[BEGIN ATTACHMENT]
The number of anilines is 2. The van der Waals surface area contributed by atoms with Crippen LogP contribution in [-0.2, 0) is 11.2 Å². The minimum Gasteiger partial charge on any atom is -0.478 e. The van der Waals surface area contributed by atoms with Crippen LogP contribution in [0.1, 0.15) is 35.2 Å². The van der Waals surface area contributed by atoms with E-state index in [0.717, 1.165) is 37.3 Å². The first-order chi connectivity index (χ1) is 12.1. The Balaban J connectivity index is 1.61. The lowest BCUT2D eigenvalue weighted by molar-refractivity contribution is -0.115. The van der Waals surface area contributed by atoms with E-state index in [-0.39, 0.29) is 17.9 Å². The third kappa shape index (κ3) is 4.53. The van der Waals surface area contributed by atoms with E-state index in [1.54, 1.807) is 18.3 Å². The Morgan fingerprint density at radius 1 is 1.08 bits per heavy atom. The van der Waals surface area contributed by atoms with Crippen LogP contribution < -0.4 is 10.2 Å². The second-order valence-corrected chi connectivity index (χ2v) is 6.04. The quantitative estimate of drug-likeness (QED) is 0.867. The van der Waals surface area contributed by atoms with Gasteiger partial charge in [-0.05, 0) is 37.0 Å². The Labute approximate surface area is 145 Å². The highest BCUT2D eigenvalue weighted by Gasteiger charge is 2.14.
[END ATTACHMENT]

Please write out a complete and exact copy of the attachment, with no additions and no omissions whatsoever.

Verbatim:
The number of anilines is 2. The van der Waals surface area contributed by atoms with Crippen LogP contribution in [-0.2, 0) is 11.2 Å². The minimum Gasteiger partial charge on any atom is -0.478 e. The van der Waals surface area contributed by atoms with Crippen LogP contribution in [0.1, 0.15) is 35.2 Å². The van der Waals surface area contributed by atoms with E-state index in [0.717, 1.165) is 37.3 Å². The first-order chi connectivity index (χ1) is 12.1. The Balaban J connectivity index is 1.61. The lowest BCUT2D eigenvalue weighted by molar-refractivity contribution is -0.115. The van der Waals surface area contributed by atoms with E-state index in [-0.39, 0.29) is 17.9 Å². The third kappa shape index (κ3) is 4.53. The van der Waals surface area contributed by atoms with E-state index in [1.54, 1.807) is 18.3 Å². The Morgan fingerprint density at radius 1 is 1.08 bits per heavy atom. The van der Waals surface area contributed by atoms with Crippen LogP contribution < -0.4 is 10.2 Å². The second-order valence-corrected chi connectivity index (χ2v) is 6.04. The quantitative estimate of drug-likeness (QED) is 0.867. The van der Waals surface area contributed by atoms with Gasteiger partial charge in [-0.05, 0) is 37.0 Å². The Labute approximate surface area is 145 Å². The highest BCUT2D eigenvalue weighted by Gasteiger charge is 2.14.